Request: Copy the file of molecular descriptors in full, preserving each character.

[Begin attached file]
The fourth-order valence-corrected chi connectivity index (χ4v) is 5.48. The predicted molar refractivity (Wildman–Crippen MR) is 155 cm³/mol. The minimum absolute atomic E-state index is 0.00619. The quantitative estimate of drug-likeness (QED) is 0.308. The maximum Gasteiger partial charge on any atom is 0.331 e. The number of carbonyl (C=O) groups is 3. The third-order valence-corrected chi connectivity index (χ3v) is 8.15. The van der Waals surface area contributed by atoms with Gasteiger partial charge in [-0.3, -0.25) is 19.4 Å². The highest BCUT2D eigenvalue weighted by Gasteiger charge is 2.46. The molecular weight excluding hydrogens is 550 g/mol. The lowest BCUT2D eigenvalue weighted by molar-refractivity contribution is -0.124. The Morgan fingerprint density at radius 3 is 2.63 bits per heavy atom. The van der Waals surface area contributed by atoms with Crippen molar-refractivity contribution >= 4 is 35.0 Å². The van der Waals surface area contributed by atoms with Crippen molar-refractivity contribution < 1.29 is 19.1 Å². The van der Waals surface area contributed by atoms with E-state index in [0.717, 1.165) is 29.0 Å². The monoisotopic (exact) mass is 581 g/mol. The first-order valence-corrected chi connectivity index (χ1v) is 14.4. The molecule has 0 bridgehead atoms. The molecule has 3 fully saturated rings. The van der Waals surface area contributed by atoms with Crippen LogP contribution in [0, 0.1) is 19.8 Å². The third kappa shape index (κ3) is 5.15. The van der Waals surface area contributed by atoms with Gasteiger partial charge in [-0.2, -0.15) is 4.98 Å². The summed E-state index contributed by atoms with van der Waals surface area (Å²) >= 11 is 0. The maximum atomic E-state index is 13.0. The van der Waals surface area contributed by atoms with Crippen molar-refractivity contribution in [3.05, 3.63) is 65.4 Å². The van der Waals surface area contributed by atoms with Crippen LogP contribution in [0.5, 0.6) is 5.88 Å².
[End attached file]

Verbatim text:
The fourth-order valence-corrected chi connectivity index (χ4v) is 5.48. The predicted molar refractivity (Wildman–Crippen MR) is 155 cm³/mol. The minimum absolute atomic E-state index is 0.00619. The quantitative estimate of drug-likeness (QED) is 0.308. The maximum Gasteiger partial charge on any atom is 0.331 e. The number of carbonyl (C=O) groups is 3. The third-order valence-corrected chi connectivity index (χ3v) is 8.15. The van der Waals surface area contributed by atoms with Gasteiger partial charge in [-0.3, -0.25) is 19.4 Å². The highest BCUT2D eigenvalue weighted by Gasteiger charge is 2.46. The molecular weight excluding hydrogens is 550 g/mol. The lowest BCUT2D eigenvalue weighted by molar-refractivity contribution is -0.124. The Morgan fingerprint density at radius 3 is 2.63 bits per heavy atom. The van der Waals surface area contributed by atoms with Crippen molar-refractivity contribution >= 4 is 35.0 Å². The van der Waals surface area contributed by atoms with Crippen molar-refractivity contribution < 1.29 is 19.1 Å². The van der Waals surface area contributed by atoms with E-state index in [0.717, 1.165) is 29.0 Å². The monoisotopic (exact) mass is 581 g/mol. The first-order valence-corrected chi connectivity index (χ1v) is 14.4. The molecule has 0 bridgehead atoms. The molecule has 3 fully saturated rings. The van der Waals surface area contributed by atoms with Crippen LogP contribution in [0, 0.1) is 19.8 Å². The third kappa shape index (κ3) is 5.15. The van der Waals surface area contributed by atoms with Gasteiger partial charge in [-0.2, -0.15) is 4.98 Å². The summed E-state index contributed by atoms with van der Waals surface area (Å²) >= 11 is 0. The maximum atomic E-state index is 13.0. The van der Waals surface area contributed by atoms with Crippen molar-refractivity contribution in [3.05, 3.63) is 65.4 Å². The van der Waals surface area contributed by atoms with Crippen LogP contribution in [0.5, 0.6) is 5.88 Å².